Sunday, August 1, 2010

Creepy Japanese Children's Art

Reader Seth Poppy has passed along this link to a webpage showing 30 children's book illustrations by Japanese artist Gojin Ishihara. The first sixteen come from a 1972 book entitled The Illustrated Book of Japanese Monsters and would make great inspirations any Japanese-themed fantasy RPG, like Ruins & Ronin or Bushido.

13 comments:

  1. I think my fave is the guy whose arm flies off.

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  2. Good thing I didn't have these when I was working on Thool.

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  3. I recognize a few of these... I wish I could read the rest so I could recognize those, too!

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  4. There's a lot more of these in the very nicely illustrated and quite informative obakemono project.

    The trains near where I lived in Shimane Prefecture had the weird one-eyed boy painted on their sides, which served to make them a little freakish. But I always have thought Japanese monsters so weird that they aren't able to be scary.

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  5. I recognize many of them - hell, a number of them are seen in the old monster Manuals. Kappa are the turtle-men, Kitsune is that lady with a fox head (in D&D they are called Foxwoman), Oni are the horned demons (called Ogre-Mage in D&D), the Karasu Tengus are the bird-men (called Kenku in D&D), and so on.

    By the way! How did that Oni's severed right hand turned to a left hand?!?

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  6. That's tame. I though they were gonna be bukakke pics.

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  7. I second the obakemono project recommendation.

    One of the big failings of Oriental Adventures was the lack of pictures, especially in the "monsters" section.

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  8. "That's tame. I though they were gonna be bukakke pics."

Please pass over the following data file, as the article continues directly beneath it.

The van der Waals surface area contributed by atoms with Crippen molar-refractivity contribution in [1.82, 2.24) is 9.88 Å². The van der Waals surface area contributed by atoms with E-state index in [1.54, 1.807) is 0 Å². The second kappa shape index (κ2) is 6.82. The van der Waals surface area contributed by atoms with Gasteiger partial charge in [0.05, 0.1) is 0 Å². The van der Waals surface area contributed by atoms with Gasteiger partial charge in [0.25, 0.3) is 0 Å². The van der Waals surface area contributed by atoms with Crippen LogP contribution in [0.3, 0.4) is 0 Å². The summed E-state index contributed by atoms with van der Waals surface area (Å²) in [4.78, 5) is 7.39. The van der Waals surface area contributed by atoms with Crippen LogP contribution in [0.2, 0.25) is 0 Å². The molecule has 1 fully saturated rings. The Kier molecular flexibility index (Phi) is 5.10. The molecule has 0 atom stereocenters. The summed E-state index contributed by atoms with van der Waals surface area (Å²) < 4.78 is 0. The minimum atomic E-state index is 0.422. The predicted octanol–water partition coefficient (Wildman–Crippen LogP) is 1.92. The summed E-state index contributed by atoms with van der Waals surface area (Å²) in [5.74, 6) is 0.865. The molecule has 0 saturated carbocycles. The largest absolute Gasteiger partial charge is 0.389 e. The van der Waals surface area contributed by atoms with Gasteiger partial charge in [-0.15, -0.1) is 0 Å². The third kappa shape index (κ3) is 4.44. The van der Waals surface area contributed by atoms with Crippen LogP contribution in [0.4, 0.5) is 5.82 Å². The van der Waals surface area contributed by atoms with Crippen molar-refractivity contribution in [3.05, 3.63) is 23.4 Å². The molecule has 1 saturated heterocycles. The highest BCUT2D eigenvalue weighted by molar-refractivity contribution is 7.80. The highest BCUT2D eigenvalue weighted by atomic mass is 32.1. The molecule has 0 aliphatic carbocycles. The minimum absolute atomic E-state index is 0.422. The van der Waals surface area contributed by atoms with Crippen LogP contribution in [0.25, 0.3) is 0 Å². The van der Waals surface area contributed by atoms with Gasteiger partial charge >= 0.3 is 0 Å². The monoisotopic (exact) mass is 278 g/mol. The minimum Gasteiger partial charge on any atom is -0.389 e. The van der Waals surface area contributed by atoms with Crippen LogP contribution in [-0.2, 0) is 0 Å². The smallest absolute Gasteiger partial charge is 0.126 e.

Actually, many of the classical Japanese art get really racy at times - like that one well known octopi and its human lover.

    "One of the big failings of Oriental Adventures was the lack of pictures, especially in the "monsters" section."

    "Failings!" That was not a "failing", that was a major shortcoming! Oriental settings have such an unique and elaborate style, that it requires illustration to really convey the feel of it. Its like giving a picture-book to the blind!

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  9. Cool.
    There is also a Nalfeshnee half down the page.

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  10. Your timing is excellent James. I've been here in Japan the last decade, and August is the month the Japanese tell ghost stories and tales about things that go bump in the night. There is an important festival mid-month, o-bon, when dead ancestors are believed to return and visit the living, and people here believe a scary tell sends "shivers" down your spine...a cold feeling that counteracts the humid summer heat.

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  11. The Armless Demon---

    It's not a he, but a she. If memory serves correctly, it's Hanya. She gets her arm lopped off by some guy and he keeps it from her, but she wants her arm back and goes through things to do it. Can't seem to recall the whole story though. It was told to me years ago.

    Al

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  12. "Yokai Attack!" by Hiroko Yoda and Matt Alt is a great illustrated reference to various Japanese yokai. Just add stats. It's for sale at Amazon for a cheap 10 bucks.

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  13. If you like this sort of thing, check out a Japanese movie called "The Great Yokai War." It's a live-action film with eye-popping Japanese monsters everywhere. Not a great film by any means, but entertaining, and the monsters are amazing and hilarious by turns. It's available on Netflix.

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